Marian "Clover" Hooper Adams (1843 –1885) was an American socialite, and an accomplished photographer albeit in her short time with the art. If you travel just 100 miles north of Richmond, Virginia to Washington, D.C., you can visit the grave of Clover Adams.
Although married to writer Henry Adams, she has been cited as the inspiration for Henry James's Daisy Miller (1878) and The Portrait of a Lady (1881). She discovered her passion, photography, late in life. By 1883, Clover became one of the earliest portrait photographers doing all of her own developing herself.
On Sunday, December 6, 1885, after breakfast Clover went to her room. When Adams went upstairs to let his wife know that she had a visitor, he found her lying on a rug with an opened vial of potassium cyanide, which she had frequently used in the processing of her photographs, nearby.
Clover’s suicide has been related to a family history of mental depression and suicide among other personal challenges, including her father’s death and even an intimate correspondence between her husband and another woman that lasted for a half decade. After Clover's death, Adams destroyed all the letters that she had ever written to him and rarely spoke of her in public. She was even absent from his work, The Education of Henry Adams. Because of Adams’s actions, which contributed to an atmosphere of suspicion and mystery, and the mere nature of suicide, it is hard to tell what happened.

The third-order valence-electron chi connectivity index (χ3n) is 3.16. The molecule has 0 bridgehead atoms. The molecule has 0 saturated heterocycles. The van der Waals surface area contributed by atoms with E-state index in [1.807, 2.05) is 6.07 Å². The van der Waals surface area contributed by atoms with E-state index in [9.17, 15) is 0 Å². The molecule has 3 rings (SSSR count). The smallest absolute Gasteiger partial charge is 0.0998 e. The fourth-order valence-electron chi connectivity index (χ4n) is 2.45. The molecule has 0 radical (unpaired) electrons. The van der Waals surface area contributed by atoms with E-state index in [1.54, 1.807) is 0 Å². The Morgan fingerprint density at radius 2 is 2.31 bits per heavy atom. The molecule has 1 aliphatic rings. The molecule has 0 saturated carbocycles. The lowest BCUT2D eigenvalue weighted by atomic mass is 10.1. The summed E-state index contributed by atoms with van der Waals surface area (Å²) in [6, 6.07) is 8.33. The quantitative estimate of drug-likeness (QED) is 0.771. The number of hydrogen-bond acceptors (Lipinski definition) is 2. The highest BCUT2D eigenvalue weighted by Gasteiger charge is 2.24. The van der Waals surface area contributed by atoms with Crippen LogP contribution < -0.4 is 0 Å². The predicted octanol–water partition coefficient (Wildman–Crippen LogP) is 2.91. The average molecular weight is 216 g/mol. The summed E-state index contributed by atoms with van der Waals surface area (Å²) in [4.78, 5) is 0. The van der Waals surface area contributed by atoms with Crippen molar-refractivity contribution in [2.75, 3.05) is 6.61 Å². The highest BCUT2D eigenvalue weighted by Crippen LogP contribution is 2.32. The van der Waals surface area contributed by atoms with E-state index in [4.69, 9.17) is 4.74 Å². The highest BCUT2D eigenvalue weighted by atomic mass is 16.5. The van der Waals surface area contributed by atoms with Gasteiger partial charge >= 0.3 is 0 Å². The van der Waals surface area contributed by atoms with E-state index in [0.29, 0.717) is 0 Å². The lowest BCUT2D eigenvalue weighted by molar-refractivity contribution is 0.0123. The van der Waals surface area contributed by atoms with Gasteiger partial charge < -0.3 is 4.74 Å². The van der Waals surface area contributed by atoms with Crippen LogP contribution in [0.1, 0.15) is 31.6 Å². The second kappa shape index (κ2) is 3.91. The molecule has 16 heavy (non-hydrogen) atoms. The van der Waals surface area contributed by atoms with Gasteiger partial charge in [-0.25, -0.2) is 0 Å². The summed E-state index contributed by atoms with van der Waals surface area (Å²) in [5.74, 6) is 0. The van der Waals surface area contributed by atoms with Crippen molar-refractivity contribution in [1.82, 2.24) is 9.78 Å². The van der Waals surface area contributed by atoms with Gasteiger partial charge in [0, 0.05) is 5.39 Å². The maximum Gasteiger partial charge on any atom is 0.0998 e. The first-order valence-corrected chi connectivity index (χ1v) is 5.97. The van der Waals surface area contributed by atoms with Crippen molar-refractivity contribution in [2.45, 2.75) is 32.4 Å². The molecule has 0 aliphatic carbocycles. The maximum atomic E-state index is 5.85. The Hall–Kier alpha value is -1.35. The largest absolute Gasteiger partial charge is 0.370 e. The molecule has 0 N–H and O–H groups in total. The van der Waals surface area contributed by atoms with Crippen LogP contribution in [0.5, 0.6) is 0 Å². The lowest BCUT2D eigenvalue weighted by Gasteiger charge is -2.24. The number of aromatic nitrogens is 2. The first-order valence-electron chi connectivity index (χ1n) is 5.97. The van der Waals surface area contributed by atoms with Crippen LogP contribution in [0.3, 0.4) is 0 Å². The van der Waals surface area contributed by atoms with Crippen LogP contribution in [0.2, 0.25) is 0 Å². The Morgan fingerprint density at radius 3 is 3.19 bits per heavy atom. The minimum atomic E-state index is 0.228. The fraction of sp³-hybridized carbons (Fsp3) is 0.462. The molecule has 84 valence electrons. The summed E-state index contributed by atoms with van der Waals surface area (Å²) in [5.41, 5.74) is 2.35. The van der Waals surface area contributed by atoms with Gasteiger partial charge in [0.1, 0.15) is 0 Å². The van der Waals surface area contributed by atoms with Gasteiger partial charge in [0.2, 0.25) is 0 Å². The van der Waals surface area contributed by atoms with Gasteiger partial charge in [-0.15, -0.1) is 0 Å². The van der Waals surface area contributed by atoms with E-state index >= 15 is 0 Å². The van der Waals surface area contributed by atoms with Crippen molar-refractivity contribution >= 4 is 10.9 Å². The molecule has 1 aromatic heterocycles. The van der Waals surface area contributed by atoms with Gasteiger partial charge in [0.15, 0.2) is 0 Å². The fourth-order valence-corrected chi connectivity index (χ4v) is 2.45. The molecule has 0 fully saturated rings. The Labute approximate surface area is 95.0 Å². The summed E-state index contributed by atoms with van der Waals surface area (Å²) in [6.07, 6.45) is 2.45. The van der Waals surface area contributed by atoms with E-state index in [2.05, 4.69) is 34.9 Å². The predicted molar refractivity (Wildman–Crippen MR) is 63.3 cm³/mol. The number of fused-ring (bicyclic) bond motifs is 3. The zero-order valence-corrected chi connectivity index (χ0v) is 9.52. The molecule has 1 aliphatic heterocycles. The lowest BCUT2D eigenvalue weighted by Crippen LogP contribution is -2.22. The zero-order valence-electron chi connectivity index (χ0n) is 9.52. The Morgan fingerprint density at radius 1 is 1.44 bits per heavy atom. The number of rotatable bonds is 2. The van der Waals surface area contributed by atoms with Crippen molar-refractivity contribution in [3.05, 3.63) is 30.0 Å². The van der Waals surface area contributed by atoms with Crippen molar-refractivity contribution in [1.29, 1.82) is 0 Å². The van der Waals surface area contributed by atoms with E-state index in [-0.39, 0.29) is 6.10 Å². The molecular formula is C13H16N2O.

While Clover was greatly missed by many, few attended her funeral on December 9, 1885. She was interred at Rock Creek Cemetery on December 11, 1885, a delay caused by inclement weather. A modest headstone was used as a temporary marker until Adams commissioned the sculpture that stands there today.
Later, Adams commissioned a bronze sculpture, sometimes referred to as “Grief” by Augustus Saint-Gaudens, to stand at the site of her, and his, grave. The statue is of someone sitting surrounded by a shroud, facing a marble bench with eagle’s claws. There is no name carved into the statue and holly trees enclose the statue and bench.
There are numerous legends that derive from the feelings produced when gazing at the statue. Some report ghostly images of Clover. Others say that they are overcome by sadness.
What is haunting is that there is an unauthorized replica of the statue known as “Black Aggie” that was placed at the grave of General Felix Agnus in Druid Ridge Cemetery in Pikesville, Maryland. Installed in 1926, almost immediately urban legends were connected to the replica.
One such urban legend is that if one spent the night on the lap of Black Aggie, he would be haunted by those buried there, or at least a terrible backache.
Another legend tells how the statue would animate at night and Black Aggie’s eyes would turn red. (Druid Ridge Cemetery currently closes at 7pm. That means that one would be trespassing and perhaps seeing the red lights of security or the police.)
As one can imagine with urban legends and outdoor artwork, many were caught breaking into the cemetery at night and rather intentional or only while trying to accept a challenge of sleeping in the statue’s lap, the artwork was vandalized. General Felix Agnus’s family decided to donate the piece to the Smithsonian in 1967 to avoid all the public attention. Interestingly enough, it sat in storage for many years.
The piece was then moved to a courtyard behind the Dolley Madison House where she remains today. You can read more tales of Black Agnus here.